The photo above is of Barry Bonds hitting the 755th home run, the one that tied Hank Aaron for the career home run record. Notice in the upper left hand corner: There is a person taking a photo who is wearing an asterisk shirt. Yesterday, he hit number 756 to take the record and I couldn’t care less.
I have nothing against Barry Bonds personally. I don’t hate him or anything. I just think he’s a cheater. Yes, I know, I’m supposed to presume innocence but that’s in a court of law, not the court of public opinion. And except for San Francisco, I think the public has returned the verdict on the overwhelming circumstantial evidence that Bonds took steroids.
I mean, c’mon! Some argue that every era has it’s cheating and this is just another part of that. But a corked bat or spit on the ball (or, if we’re talkin’ Twins baseball, here, an emery board) is a far cry from artificially improving your body, your power and reflexes, at the expense of your peers who are not taking steroids.
I heard an interview with Patrick Arnold, the convicted designer of the steroid Bonds is accused of taking, The Clear. The steroid is named that because it was specifically designed to be undetectable by steroid tests. Arnold was interviewed on Costas Now and he ridiculed Bonds’ claim that he didn’t know what he was taking. He also said that the steroid does improve reflexes and has the effect of putting athletes "in the zone."
There’s a world of difference between the manipulation of the physical objects within the game and the manipulation of the athlete’s body itself. I think ANYONE caught using steroids should be banned from the game and their records erased.
It is completely unfair to Henry Aaron, Willie Mays (though he’s not complaining), Harmon Killebrew, and the rest of the top non-steroid era sluggers on the career home runs list. I’d kick out not just Bonds, but Sammy Sosa and Mark McGuire as well. I’m absolutely fine with that.
Historic Significance Of Hank Aaron’s Record
I’m biased also biased against Barry Bonds, I should disclose. And the reason I’m biased is Hank Aaron. Let me tell you why.
On April 8, 1974, the day that Hammerin’ Hank Aaron broke Babe Ruth‘s career home run mark, I was a ten year old kid living in the suburb of New Brighton, Minnesota. My best friend at that time was a black kid named Arthur.
Art’s family was the only black family I knew of in New Brighton. There were some white neighbors the next block down who had adopted a couple of black children, but Art’s was the only black family probably in New Brighton at the time.
The only time I’d see African Americans back then was if we drove into Minneapolis or occasionally there would be a black kid on a little league team against whom we’d play. Mine was nearly an all white world.
As a ten year old kid, I did not think of race at all. Art was my buddy and that was that. The only time I was forced to think about race was when some kid made a racist slur against Art and it did happen sometimes. It was a dangerous thing to do, I thought, because I was pretty sure Art could have absolutely kick those kids asses.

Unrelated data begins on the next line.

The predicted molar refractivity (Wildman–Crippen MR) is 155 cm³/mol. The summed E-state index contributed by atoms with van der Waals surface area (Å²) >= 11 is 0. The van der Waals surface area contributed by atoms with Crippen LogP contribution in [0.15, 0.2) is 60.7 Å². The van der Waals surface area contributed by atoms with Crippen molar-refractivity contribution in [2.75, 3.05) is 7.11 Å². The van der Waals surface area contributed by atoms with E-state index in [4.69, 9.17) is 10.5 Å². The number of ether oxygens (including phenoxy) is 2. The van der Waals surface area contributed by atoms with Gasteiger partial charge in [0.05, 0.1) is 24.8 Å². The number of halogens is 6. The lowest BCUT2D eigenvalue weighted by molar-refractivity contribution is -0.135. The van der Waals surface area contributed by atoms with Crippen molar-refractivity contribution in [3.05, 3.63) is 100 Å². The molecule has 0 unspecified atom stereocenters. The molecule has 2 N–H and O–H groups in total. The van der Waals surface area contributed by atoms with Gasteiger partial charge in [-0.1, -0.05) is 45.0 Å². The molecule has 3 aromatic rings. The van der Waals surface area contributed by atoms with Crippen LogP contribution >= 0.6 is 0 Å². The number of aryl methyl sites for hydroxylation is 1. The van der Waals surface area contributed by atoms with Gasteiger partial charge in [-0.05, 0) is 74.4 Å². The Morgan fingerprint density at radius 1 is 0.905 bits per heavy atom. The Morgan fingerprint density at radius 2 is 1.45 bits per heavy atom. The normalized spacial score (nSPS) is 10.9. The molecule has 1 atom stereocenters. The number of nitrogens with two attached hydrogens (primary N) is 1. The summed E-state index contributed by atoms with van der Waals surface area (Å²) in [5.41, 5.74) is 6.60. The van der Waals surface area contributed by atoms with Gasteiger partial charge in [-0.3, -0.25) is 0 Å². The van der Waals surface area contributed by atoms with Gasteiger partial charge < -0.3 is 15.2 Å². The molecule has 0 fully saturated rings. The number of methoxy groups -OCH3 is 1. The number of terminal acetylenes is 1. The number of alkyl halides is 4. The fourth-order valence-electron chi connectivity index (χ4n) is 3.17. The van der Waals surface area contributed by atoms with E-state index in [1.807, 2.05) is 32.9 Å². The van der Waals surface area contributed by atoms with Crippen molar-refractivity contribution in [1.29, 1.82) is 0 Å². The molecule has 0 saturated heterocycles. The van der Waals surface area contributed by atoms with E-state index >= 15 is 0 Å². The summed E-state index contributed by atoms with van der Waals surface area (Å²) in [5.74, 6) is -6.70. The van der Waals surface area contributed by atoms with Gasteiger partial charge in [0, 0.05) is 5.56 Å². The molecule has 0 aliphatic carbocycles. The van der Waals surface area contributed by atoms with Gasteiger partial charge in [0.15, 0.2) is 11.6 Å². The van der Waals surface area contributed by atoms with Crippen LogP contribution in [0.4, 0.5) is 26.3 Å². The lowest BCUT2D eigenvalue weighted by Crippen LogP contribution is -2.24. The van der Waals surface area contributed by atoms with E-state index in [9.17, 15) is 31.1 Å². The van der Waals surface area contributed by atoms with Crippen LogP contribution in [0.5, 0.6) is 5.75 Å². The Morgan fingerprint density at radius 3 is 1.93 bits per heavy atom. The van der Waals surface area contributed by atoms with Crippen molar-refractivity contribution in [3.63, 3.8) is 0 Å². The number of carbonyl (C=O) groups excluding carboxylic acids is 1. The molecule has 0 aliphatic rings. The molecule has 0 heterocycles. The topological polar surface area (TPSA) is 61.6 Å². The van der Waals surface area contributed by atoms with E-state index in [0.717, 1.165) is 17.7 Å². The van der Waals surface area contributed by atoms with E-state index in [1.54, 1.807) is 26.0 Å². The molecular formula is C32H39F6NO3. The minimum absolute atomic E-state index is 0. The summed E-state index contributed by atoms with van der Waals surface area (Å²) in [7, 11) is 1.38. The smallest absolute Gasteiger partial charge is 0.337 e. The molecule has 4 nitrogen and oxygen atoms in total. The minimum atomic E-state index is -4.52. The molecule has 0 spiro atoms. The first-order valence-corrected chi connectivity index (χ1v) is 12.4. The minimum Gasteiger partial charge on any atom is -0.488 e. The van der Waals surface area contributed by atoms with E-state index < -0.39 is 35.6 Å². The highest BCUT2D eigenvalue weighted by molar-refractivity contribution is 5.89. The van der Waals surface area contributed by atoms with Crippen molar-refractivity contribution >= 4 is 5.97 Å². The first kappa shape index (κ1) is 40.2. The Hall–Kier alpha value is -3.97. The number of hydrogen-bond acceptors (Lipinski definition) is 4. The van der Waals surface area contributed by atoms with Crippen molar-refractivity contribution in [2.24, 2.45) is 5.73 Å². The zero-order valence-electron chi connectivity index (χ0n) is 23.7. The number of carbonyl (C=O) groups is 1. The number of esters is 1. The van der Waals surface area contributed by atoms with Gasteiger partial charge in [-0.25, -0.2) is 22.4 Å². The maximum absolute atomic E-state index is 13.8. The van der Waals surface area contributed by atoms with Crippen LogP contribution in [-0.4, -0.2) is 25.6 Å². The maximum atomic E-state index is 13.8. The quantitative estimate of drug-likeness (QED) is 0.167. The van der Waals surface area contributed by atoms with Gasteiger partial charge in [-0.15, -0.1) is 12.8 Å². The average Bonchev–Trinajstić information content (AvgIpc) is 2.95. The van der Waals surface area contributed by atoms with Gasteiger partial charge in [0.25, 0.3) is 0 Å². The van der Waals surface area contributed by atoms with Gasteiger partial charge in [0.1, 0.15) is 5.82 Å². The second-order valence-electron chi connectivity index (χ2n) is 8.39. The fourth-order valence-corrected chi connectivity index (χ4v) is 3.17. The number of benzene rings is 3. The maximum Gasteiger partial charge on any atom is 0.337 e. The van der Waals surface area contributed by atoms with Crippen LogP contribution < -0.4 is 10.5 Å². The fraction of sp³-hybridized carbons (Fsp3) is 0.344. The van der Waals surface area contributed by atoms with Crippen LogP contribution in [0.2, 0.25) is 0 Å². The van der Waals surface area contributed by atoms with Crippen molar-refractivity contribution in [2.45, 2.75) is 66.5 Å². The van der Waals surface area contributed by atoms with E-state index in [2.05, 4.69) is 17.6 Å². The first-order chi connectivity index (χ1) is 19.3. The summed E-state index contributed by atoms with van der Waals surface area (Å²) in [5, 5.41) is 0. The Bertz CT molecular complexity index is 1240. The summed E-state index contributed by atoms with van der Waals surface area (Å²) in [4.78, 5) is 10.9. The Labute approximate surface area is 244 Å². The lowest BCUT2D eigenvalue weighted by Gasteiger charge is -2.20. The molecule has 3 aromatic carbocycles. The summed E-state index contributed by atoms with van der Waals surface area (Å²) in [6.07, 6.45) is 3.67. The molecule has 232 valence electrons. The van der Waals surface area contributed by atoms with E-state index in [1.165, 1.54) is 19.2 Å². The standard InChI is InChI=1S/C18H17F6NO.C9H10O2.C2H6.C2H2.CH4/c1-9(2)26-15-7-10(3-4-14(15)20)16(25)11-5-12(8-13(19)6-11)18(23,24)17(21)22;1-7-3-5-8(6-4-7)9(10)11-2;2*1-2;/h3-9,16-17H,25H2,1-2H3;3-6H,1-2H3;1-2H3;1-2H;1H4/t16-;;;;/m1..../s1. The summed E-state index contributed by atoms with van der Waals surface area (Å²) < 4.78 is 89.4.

I knew. I played football against him all the time so I knew how punishing he could be just playing a game. All knees and elbows, Art was. But we’d talk trash back and that was the end of it.
So back to April 8, 1974. Art and I were at his house messing around and Art’s father was in the other room watching a baseball game, the Braves against the Dodgers. Art’s father called him into the room:
"You gotta watch this," he said.
And so we watched Hank Aaron’s at-bat. We watched as Aaron took his majestic swing that sent Al Downing‘s ball deep, deep, deep as Dodgers outfielder Bill Buckner scaled the wall, hoping to pull it in, only to watch it drop in the Braves bullpen where reliever Tom House caught it. We watched as the crowd erupted and Aaron rounded the bases and a couple of college students left their seats to trot alongside him. We watched as the crowd around Aaron grew as he approached home plate where his mother awaited him.
And I watched as Art’s dad pumped his fists in the air and scream and dance with delight. I thought, damn, he must really like Hank Aaron! I knew that Aaron had just broken Babe Ruth’s record and I thought it was cool and all, but I was absolutely oblivious about the significance of the home run as a racial equality event. I didn’t comprehend the extent of what Aaron’s accomplishment meant to Art’s father.
Not until later, of course. I found myself thinking of the experience often when my family moved to Indiana during high school and I saw routine, undisguised, in-your-face racism. I was fortunate enough that my parents raised me to treat everyone as I would like to be treated myself. They didn’t say anything about race, they just said to treat people decently.
Because of that upbringing, I was baffled with racism. I couldn’t comprehend how anyone could hate–hate–someone they had never met and had done nothing to deserve a drop of vitriol. But my experience in Indiana taught me that racism was inherited, that the racist kids that I knew had racist parents.
So I will forever be thankful for having the good fortune to be in Art’s home at that time. The experience prepared me for later life in so many ways. I was able to understand a lot about people as a result.
So, yeah, I’d rather have the person who breaks Aaron’s record earn it. While Hank Aaron will always be my home run king, I can always hope that Alex Rodriguez stays healthy enough to surpass Bonds.